Freedom – Acts 25

Acts 25:1 Now when Festus was come into the province,  after three days he ascended from Caesarea to Jerusalem.  

Acts 25:2 Then the high priest and the chief of the Jews  informed him against Paul, and besought him, 

Acts 25:3 And  desired favour against him, that he would send for him to  Jerusalem, laying wait in the way to kill him. 

Acts 25:4 But  Festus answered, that Paul should be kept at Caesarea, and  that he himself would depart shortly thither. 

Acts 25:5 Let  them therefore, said he, which among you are able, go down  with me, and accuse this man, if there be any wickedness  in him. 

Acts 25:6 And when he had tarried among them more  than ten days, he went down unto Caesarea; and the next  day sitting on the judgment seat commanded Paul to be  brought. 

Acts 25:7 And when he was come, the Jews which  came down from Jerusalem stood round about, and laid  many and grievous complaints against Paul, which they  could not prove. 

Acts 25:8 While he answered for himself,  Neither against the law of the Jews, neither against the  temple, nor yet against Caesar, have I offended any thing at  all. 

Acts 25:9 But Festus, willing to do the Jews a pleasure,  answered Paul, and said, Wilt thou go up to Jerusalem, and  there be judged of these things before me? 


Acts 25:10 Then  said Paul, I stand at Caesar’s judgment seat, where I ought  to be judged: to the Jews have I done no wrong, as thou  very well knowest. 

Acts 25:11 For if I be an offender, or have  committed any thing worthy of death, I refuse not to die: but  if there be none of these things whereof these accuse me, no  man may deliver me unto them. I appeal unto Caesar.  

Acts 25:12 Then Festus, when he had conferred with the  council, answered, Hast thou appealed unto Caesar? unto  Caesar shalt thou go.  

Acts 25:13 And after certain days king Agrippa and Bernice  came unto Caesarea to salute Festus. 

Acts 25:14 And when  they had been there many days, Festus declared Paul’s  cause unto the king, saying, There is a certain man left in  bonds by Felix: 

Acts 25:15 About whom, when I was at  Jerusalem, the chief priests and the elders of the Jews  informed me, desiring to have judgment against him.  

Acts 25:16 To whom I answered, It is not the manner of the  Romans to deliver any man to die, before that he which is  accused have the accusers face to face, and have licence to  answer for himself concerning the crime laid against him.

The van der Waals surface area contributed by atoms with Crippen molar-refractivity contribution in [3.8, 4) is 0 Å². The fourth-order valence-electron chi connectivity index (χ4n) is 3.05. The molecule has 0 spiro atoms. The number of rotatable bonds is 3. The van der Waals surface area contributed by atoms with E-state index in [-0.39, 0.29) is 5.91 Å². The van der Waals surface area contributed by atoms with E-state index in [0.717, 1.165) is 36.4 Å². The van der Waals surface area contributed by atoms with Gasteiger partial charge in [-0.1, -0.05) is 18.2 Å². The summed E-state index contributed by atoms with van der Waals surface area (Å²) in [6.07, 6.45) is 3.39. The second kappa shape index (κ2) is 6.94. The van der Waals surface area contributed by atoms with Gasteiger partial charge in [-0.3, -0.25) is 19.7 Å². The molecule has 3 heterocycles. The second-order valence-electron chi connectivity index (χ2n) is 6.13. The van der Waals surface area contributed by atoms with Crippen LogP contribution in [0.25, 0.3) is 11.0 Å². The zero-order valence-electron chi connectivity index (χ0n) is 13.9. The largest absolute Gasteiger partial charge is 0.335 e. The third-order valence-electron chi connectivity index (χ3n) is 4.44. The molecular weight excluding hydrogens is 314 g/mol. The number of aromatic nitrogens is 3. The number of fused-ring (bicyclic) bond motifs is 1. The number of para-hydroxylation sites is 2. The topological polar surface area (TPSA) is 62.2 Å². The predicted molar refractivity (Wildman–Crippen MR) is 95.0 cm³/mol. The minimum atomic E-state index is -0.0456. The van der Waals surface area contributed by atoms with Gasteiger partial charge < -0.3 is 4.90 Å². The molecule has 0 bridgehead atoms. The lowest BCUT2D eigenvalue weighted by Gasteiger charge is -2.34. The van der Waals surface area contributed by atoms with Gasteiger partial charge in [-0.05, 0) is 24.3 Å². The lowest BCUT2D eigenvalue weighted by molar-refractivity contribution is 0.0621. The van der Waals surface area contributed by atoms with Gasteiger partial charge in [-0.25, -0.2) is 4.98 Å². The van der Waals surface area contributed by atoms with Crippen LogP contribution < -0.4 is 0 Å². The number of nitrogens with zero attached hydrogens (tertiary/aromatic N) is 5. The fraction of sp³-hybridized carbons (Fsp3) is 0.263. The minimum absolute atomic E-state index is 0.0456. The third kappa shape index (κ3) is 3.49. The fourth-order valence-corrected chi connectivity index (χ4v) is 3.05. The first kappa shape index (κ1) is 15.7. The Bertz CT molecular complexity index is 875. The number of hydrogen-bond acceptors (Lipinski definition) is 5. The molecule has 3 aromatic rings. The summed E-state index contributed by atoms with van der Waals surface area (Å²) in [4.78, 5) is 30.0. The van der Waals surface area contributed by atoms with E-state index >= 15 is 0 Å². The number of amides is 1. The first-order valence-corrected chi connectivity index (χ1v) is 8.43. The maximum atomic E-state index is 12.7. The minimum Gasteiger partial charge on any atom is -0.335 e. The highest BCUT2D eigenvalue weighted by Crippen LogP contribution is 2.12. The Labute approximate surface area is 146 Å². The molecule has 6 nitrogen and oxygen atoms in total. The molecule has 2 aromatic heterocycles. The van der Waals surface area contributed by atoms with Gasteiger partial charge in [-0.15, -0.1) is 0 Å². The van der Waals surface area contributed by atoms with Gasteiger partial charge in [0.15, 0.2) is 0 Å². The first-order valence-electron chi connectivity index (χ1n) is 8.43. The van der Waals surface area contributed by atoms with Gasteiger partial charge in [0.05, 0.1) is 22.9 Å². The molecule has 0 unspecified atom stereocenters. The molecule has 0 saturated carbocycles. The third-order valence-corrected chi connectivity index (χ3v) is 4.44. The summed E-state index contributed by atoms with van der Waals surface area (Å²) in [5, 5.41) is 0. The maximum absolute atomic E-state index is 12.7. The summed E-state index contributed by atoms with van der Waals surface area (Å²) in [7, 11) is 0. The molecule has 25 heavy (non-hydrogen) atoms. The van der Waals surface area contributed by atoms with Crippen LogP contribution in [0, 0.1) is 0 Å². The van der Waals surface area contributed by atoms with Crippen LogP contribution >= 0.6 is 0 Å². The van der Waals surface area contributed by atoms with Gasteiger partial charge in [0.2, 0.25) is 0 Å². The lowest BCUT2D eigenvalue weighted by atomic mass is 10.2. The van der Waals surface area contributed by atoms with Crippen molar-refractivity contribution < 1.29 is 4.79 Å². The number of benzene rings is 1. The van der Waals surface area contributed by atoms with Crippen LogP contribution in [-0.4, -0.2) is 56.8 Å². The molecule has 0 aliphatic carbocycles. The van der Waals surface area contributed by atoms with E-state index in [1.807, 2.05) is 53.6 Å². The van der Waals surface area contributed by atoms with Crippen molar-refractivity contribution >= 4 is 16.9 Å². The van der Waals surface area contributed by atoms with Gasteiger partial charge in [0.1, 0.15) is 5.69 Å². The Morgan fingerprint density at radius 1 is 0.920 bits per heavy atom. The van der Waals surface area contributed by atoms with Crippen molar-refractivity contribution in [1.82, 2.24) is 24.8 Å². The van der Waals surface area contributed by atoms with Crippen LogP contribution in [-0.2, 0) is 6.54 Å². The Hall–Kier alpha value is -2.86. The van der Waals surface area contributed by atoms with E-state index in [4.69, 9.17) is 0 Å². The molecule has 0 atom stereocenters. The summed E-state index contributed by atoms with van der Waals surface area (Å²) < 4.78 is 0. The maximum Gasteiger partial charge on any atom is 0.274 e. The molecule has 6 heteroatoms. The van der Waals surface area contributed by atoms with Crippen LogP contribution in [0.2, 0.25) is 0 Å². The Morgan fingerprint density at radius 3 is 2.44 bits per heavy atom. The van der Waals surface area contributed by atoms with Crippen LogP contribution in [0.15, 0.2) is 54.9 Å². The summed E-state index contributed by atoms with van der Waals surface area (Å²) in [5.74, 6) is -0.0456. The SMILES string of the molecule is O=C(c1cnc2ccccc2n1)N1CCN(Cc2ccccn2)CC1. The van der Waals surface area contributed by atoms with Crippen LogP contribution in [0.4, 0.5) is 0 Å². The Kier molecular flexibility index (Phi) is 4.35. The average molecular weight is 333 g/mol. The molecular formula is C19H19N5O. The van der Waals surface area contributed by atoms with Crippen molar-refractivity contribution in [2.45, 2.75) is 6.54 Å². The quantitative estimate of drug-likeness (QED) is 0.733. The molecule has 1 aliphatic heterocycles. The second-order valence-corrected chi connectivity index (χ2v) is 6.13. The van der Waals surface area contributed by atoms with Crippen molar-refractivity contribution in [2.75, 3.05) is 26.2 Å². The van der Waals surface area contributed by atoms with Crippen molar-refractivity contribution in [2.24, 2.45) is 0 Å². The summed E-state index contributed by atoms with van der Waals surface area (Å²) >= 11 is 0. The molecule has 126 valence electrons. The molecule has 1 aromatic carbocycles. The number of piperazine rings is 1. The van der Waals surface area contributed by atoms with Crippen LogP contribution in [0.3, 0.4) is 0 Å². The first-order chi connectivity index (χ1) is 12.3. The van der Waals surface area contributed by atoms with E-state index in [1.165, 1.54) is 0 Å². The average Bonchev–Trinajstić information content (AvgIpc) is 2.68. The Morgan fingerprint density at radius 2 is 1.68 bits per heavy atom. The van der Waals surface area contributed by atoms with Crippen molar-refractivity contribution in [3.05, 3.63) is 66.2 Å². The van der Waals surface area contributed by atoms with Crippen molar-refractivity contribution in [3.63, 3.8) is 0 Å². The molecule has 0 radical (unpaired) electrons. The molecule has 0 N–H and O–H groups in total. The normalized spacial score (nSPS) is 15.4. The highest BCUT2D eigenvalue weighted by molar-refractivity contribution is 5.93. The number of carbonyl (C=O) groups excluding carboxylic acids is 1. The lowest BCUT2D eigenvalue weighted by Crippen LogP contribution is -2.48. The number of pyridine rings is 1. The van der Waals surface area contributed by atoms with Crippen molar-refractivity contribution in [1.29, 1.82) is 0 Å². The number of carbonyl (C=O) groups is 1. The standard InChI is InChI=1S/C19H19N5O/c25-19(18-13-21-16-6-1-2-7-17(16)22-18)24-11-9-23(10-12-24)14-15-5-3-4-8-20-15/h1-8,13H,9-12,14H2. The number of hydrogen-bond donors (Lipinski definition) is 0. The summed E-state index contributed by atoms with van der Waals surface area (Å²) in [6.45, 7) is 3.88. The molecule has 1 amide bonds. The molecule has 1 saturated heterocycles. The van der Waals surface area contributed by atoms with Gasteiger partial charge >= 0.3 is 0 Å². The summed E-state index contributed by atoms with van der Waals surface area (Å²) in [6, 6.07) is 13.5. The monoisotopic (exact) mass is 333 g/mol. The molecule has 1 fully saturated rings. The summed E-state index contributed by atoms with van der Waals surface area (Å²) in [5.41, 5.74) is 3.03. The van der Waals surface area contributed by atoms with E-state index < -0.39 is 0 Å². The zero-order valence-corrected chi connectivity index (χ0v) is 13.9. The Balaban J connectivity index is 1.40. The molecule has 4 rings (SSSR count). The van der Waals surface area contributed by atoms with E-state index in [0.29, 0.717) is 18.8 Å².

Acts 25:17 Therefore, when they were come hither, without  any delay on the morrow I sat on the judgment seat, and  commanded the man to be brought forth. 

Acts 25:18 Against  whom when the accusers stood up, they brought none  accusation of such things as I supposed: 

Acts 25:19 But had  certain questions against him of their own superstition, and  of one Jesus, which was dead, whom Paul affirmed to be  alive. 

Acts 25:20 And because I doubted of such manner of  questions, I asked him whether he would go to Jerusalem,  and there be judged of these matters. 

Acts 25:21 But when  Paul had appealed to be reserved unto the hearing of  Augustus, I commanded him to be kept till I might send him  to Caesar. 

Acts 25:22 Then Agrippa said unto Festus, I would  also hear the man myself. To morrow, said he, thou shalt  hear him.  

Acts 25:23 And on the morrow, when Agrippa was come,  and Bernice, with great pomp, and was entered into the  place of hearing, with the chief captains, and principal men  of the city, at Festus’ commandment Paul was brought  forth. 

Acts 25:24 And Festus said, King Agrippa, and all men  which are here present with us, ye see this man, about  whom all the multitude of the Jews have dealt with me, both  at Jerusalem, and also here, crying that he ought not to  live any longer. 

Acts 25:25 But when I found that he had  committed nothing worthy of death, and that he himself  hath appealed to Augustus, I have determined to send him.

Acts 25:26 Of whom I have no certain thing to write unto my  lord. Wherefore I have brought him forth before you, and  specially before thee, O king Agrippa, that, after  examination had, I might have somewhat to write. 

Acts 25:27  For it seemeth to me unreasonable to send a prisoner, and  not withal to signify the crimes laid against him. KJV


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